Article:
"But look at me, I got away"
As I'm reading pages 26-27 in Brothers and Keepers, I could not help it but to pause and write. The part where he begins by writing, "The problem was that in order to be the person I thought I wanted to be, I believed I had to seal myself off from you, construct a wall between us" (26). This line really struck me. Although I am still trying to tie this theme/topic to silence, I'd like to reflect a bit on what he continues to say as he writes.
"Your words and gestures belonged to a language I was teaching myself to unlearn … I was running away from Pittsburgh, from poverty, from blackness.” These words are just hitting home for some reason. I say this because I can see this issue/challenge/mindset taking place in so many peoples lives. A lot of the people from the low-income families/communities see a need to get away from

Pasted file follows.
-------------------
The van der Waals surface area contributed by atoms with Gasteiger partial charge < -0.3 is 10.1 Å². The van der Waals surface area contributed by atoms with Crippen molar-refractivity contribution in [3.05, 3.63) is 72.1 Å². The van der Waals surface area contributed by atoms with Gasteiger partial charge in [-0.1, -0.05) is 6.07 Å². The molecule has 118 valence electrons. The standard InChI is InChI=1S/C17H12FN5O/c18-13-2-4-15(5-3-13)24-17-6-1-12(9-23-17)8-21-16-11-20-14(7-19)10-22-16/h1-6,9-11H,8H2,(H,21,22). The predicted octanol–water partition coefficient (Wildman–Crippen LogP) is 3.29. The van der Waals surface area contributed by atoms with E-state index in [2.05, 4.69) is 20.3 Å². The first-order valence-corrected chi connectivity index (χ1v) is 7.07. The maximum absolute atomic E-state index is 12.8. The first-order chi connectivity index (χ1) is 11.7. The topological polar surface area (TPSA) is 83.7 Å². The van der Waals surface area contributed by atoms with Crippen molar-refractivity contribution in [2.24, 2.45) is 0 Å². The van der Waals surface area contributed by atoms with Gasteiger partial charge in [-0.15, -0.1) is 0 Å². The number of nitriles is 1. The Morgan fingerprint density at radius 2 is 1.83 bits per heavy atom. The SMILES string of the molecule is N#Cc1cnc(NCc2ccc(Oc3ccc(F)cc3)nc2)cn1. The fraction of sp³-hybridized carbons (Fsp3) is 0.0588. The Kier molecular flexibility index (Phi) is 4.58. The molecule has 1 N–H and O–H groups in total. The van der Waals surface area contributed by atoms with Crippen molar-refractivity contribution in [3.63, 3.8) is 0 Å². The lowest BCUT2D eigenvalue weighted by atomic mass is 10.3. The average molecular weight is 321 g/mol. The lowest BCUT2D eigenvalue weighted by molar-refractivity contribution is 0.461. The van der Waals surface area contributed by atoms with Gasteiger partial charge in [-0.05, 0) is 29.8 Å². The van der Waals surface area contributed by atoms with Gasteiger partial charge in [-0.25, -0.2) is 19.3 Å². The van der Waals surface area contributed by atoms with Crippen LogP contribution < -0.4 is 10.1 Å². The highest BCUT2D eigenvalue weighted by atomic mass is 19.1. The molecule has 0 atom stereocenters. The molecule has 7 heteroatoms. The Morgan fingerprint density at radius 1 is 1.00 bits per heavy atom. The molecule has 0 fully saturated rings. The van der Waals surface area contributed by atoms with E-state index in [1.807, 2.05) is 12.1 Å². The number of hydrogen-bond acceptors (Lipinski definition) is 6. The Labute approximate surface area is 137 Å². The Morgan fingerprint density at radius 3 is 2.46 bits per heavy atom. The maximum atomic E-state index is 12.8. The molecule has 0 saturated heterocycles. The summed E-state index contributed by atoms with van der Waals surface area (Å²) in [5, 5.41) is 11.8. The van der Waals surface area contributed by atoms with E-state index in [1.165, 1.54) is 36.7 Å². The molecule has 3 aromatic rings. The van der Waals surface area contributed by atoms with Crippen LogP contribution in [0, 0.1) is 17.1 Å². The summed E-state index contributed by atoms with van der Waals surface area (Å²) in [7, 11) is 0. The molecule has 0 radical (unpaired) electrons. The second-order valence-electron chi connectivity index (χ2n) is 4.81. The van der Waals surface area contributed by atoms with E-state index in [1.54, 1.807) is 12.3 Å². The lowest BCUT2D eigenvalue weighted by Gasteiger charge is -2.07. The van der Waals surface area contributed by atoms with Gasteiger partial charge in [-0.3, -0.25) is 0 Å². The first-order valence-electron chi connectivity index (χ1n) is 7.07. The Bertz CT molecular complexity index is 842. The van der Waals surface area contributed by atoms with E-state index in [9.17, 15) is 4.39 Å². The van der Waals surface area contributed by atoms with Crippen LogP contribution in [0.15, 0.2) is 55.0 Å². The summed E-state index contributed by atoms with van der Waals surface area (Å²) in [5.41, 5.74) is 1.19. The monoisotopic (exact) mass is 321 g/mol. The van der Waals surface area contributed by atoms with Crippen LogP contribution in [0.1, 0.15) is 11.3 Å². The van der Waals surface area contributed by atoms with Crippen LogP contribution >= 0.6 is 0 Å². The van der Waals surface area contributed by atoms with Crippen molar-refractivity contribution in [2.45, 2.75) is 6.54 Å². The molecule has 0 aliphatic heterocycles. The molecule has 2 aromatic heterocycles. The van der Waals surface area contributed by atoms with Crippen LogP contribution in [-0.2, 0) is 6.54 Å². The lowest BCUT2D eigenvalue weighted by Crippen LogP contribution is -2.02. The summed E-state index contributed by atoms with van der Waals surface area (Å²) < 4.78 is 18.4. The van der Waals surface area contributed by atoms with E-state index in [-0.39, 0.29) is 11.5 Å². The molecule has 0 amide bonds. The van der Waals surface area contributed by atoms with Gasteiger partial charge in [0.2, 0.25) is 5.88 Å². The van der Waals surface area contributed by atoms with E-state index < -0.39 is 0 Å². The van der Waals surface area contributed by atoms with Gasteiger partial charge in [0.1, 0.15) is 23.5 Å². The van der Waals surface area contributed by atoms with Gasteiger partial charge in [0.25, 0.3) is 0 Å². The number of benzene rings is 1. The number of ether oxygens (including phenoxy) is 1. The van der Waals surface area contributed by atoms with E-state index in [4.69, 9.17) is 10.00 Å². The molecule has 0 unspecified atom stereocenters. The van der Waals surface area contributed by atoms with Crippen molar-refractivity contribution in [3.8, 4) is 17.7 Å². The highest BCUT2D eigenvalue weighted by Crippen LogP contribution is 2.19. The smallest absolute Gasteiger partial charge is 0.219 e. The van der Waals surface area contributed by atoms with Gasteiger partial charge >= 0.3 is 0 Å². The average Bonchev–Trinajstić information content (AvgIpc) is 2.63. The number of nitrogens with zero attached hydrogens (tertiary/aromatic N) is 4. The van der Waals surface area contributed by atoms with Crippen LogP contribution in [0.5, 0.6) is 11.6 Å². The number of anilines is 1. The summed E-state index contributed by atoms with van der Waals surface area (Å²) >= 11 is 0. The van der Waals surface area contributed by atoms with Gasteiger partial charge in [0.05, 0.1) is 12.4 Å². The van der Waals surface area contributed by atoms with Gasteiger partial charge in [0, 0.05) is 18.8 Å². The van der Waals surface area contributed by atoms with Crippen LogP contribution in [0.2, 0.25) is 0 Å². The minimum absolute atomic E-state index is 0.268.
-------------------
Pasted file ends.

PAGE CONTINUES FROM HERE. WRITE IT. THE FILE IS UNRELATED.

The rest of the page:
the poverty or blackness in order to succeed. His words petrify me in a way, “youall were back home in the ghetto to remind me how lucky I was … acknowledging in myself any traces of the poverty, ignorance and danger I’d find surrounding me when I return to Pittsburgh” then he continues, “Fear that I was contaminated and would carry the poison wherever I ran. Fear that the evil would be discovered in me and I’d be shunned like a leper”. The feeling of having to distance yourself from where you come from is such a typical mindset in communities. But the line that kind of “justifies” his mindset is when he states, “to succeed in the man’s world you must become like the man and the man sure didn’t claim no bunch of nigger relatives in Pittsburgh”.
This mindset of “the white way is the right way” (although there is not a clear definition of what the “white way” looks like) comes with the imbedded internalized/institutional oppression we are born into, so at the end of the day who is to blame him for thinking that leaving was not the best way out?